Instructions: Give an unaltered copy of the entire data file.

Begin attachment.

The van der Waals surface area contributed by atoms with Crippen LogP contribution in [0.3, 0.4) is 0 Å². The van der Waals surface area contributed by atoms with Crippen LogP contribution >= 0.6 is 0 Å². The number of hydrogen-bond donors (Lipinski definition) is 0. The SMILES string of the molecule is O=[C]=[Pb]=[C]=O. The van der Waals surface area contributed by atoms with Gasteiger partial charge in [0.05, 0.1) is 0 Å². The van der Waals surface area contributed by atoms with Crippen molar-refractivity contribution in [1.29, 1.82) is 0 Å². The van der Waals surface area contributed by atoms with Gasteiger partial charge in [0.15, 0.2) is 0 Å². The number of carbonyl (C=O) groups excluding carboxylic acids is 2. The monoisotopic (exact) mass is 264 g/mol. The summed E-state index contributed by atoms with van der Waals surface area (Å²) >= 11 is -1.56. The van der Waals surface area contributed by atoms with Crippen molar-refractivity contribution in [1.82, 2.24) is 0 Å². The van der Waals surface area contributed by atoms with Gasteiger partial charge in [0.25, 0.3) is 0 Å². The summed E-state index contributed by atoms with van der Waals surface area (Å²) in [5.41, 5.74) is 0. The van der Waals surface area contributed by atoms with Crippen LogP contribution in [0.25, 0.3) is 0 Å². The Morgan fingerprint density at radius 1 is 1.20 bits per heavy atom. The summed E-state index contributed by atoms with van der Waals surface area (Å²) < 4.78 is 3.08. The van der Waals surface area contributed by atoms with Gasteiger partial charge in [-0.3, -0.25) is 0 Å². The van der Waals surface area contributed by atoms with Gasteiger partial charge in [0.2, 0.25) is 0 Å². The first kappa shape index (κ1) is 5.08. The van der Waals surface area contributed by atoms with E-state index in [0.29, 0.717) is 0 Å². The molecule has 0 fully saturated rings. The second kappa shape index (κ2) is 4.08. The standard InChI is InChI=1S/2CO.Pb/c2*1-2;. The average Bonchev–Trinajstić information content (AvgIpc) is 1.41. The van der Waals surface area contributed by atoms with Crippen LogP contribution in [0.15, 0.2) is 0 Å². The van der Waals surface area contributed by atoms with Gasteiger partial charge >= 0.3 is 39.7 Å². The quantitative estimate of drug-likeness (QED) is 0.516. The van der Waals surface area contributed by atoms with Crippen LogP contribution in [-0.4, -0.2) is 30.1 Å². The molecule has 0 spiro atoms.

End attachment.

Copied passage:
The van der Waals surface area contributed by atoms with Crippen LogP contribution in [0.3, 0.4) is 0 Å². The van der Waals surface area contributed by atoms with Crippen LogP contribution >= 0.6 is 0 Å². The number of hydrogen-bond donors (Lipinski definition) is 0. The SMILES string of the molecule is O=[C]=[Pb]=[C]=O. The van der Waals surface area contributed by atoms with Gasteiger partial charge in [0.05, 0.1) is 0 Å². The van der Waals surface area contributed by atoms with Crippen molar-refractivity contribution in [1.29, 1.82) is 0 Å². The van der Waals surface area contributed by atoms with Gasteiger partial charge in [0.15, 0.2) is 0 Å². The number of carbonyl (C=O) groups excluding carboxylic acids is 2. The monoisotopic (exact) mass is 264 g/mol. The summed E-state index contributed by atoms with van der Waals surface area (Å²) >= 11 is -1.56. The van der Waals surface area contributed by atoms with Crippen molar-refractivity contribution in [1.82, 2.24) is 0 Å². The van der Waals surface area contributed by atoms with Gasteiger partial charge in [0.25, 0.3) is 0 Å². The summed E-state index contributed by atoms with van der Waals surface area (Å²) in [5.41, 5.74) is 0. The van der Waals surface area contributed by atoms with Crippen LogP contribution in [0.25, 0.3) is 0 Å². The Morgan fingerprint density at radius 1 is 1.20 bits per heavy atom. The summed E-state index contributed by atoms with van der Waals surface area (Å²) < 4.78 is 3.08. The van der Waals surface area contributed by atoms with Gasteiger partial charge in [-0.3, -0.25) is 0 Å². The van der Waals surface area contributed by atoms with Gasteiger partial charge in [0.2, 0.25) is 0 Å². The first kappa shape index (κ1) is 5.08. The van der Waals surface area contributed by atoms with E-state index in [0.29, 0.717) is 0 Å². The molecule has 0 fully saturated rings. The second kappa shape index (κ2) is 4.08. The standard InChI is InChI=1S/2CO.Pb/c2*1-2;. The average Bonchev–Trinajstić information content (AvgIpc) is 1.41. The van der Waals surface area contributed by atoms with Crippen LogP contribution in [0.15, 0.2) is 0 Å². The van der Waals surface area contributed by atoms with Gasteiger partial charge >= 0.3 is 39.7 Å². The quantitative estimate of drug-likeness (QED) is 0.516. The van der Waals surface area contributed by atoms with Crippen LogP contribution in [-0.4, -0.2) is 30.1 Å². The molecule has 0 spiro atoms.